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Goodbye New Zealand

semi-overcast 68 °F

We are sad to leave, on this our final day in New Zealand before we depart for Australia tomorrow. During the past month in NZ, we have noticed that the extraordinary is the ordinary here: the beautiful and varied countryside, the kind and friendly people, the fantastic weather. We will miss this country and are already dreaming about a return visit.

New Zealand top ten list

(in no particular order)

National parks: We expected to pay an admission to enter the national parks in NZ. They are all FREE! Mt. Aspiring, Mt. Cook, Fiordland, Nelson Lakes, Abel Tasman, etc.

Kiwi. The bird, not the fruit. (But we like the fruit too.) It's amazing that this little flightless bird has survived the many introduced predators that have hunted the kiwi to near extinction.

Summer. Need we say more?

Easy roads for travelers due to very little traffic and thankfully, no ugly billboards, so the focus is on appreciating the beautiful scenery that is found EVERYWHERE.

The little carton of fresh milk that is waiting in every hotel fridge for tea and coffee making.

"Flat white" coffee. We haven't had a bad cup of coffee in New Zealand, although it is a little pricey.

The Maori people and culture. We have seen Maori (descendants of the original Polynesian settlers) in most levels of the economic ladder. Maori people are successfully integrated into modern society, yet maintain a pride in their roots and culture. A fascinating example of peoples successfully sharing the world.

A "no worries" attitude where Kiwis seem much less uptight than Americans.

New Zealand wine

Bird song. So many NZ birds sound like electronically amplified and complex songs. You can't believe it until you hear it.

Areas needing improvement

(in case the New Zealand tourism board happens to read this.)

1. As previously mentioned, the "hot and cold" mixer valve hasn't caught on here. You have your choice of a scalding hot water spigot or an ice-cold water spigot.

2. Most public restroom faucets and hotel showers have water flow restrictors that make it impossible to rinse thoroughly. In a country blessed with so many lakes, waterfalls, and high rainfall totals, along with so few people--really, what's the big deal? Are they saving the water for the sheep?

3. Speaking of turning on the tap: wifi. Wifi is either excruciatingly slow, unreliable, or non-existent. One thin underwater fiber optic cable connects New Zealand to the rest of the world. Wifi is begrudgingly doled out by hotel managers in 200 MB increments. Time to upgrade to the 21st century.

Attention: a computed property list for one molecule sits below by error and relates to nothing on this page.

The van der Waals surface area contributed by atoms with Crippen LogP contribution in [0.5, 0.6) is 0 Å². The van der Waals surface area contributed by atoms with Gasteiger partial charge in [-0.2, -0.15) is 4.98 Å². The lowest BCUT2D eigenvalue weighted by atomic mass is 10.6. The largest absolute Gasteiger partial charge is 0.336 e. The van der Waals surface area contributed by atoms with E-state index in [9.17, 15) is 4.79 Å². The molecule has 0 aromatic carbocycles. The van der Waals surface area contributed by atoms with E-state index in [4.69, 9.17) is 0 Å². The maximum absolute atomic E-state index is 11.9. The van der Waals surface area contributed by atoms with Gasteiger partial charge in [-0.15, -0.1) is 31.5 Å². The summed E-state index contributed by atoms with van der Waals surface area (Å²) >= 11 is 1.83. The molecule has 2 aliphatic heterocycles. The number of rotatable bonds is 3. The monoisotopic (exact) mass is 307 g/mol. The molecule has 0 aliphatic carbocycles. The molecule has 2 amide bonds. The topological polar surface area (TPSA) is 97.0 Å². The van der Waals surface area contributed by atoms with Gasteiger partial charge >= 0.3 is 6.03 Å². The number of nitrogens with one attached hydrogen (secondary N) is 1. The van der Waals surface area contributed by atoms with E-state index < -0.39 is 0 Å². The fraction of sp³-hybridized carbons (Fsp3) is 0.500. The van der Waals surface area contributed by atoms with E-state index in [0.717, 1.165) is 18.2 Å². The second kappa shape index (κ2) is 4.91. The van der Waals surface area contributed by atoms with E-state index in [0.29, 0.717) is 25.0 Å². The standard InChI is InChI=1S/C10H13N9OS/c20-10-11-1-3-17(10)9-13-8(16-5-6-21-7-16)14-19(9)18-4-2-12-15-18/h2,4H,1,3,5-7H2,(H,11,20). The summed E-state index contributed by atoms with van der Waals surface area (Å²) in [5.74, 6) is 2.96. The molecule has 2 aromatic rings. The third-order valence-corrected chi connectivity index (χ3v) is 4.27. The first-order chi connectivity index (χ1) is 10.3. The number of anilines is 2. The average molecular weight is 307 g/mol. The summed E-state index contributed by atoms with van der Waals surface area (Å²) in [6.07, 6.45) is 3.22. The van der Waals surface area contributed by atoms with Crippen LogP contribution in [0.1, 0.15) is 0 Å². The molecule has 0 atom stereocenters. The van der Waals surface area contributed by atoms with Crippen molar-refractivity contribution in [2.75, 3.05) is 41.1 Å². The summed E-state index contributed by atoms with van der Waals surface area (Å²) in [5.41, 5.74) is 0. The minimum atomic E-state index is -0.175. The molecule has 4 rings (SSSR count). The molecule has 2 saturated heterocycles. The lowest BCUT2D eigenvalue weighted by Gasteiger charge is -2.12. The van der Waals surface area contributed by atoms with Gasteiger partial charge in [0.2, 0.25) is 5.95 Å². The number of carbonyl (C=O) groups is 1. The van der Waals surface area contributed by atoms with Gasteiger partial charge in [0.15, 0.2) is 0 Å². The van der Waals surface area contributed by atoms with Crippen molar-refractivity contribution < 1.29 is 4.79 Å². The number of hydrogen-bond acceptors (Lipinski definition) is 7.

4. Regarding the Ashford Motor Inn in Christchurch: on a day when there are no guests and only the hotel manager present, feel free to have the NZ Air Force execute precision missile target practice on the toxic mold capital of this country.

Really helpful items that we've brought from home:

1. duct tape: fixed a showerhead, kept sand flies from entering the hole in the screen, fixed electronics cords and broken bottles. Absolutely indispensable.

2. sunscreen: due to the thin ozone layer over this country, we slathered ourselves with sunscreen on even cloudy days

3. road maps: our GPS does not work here, so we've had to resort to navigating the old-fashioned way

4. bug spray: do not underestimate the ferocity of the NZ sand fly

5. travel-size spot remover stick: each of us has been allotted two pants and three shirts by the vacation slave driver, so it is important to pre-treat gravy stains from clothes before washing

Nobody escapes Captain Bones! (Pearl's homemade pirate costume. Notice the eyepatch taped directly to her eye and the creative use of a Pringles can as a peg leg.)
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Here's a short video of our family bike ride along Lake Wakatipu here in Queenstown.

Posted by skwclar 20:57 Archived in New Zealand Comments (1)

G'day Australia!

sunny 68 °F

This morning we woke up early for our Jetstar flight from Queenstown, NZ to Melbourne. It was a surprisingly short 3.5-hour flight between the two countries, in which Pearl managed to spill food and water on Sue, and the person in front of Sue fully reclined, while at the same time the person behind Sue jammed his knees into her back. Sue now has a new appreciation for Southwest Airlines.

In Australia, we hit the ground running. After driving for 4 hours, we are poised to explore the Great Ocean Road, southwest of Melbourne. With a two-hour time change, we are guaranteed to wake up early and ready for adventure!

Pearl boarding the Jetstar flight. (Pronounced "jeet-stah" in New Zealand.)
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Beach stop to stretch the legs on the long journey.
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Our destination for the evening: Apollo Bay, Australia
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Posted by skwclar 23:27 Archived in Australia Comments (0)

Having the right koalafications

sunny 72 °F

Today we explored two national parks on the southeastern coast of Australia. Our first stop was at a pleasantly fragrant eucalyptus forest to look for koalas. Before Dave could finish saying, "Keep an eye out for koalas," Henry shouted, "I see one!" The koalas were everywhere! In only 30 minutes we easily spotted 16 koalas, all fat and cute perched high up in cozy spots in the trees.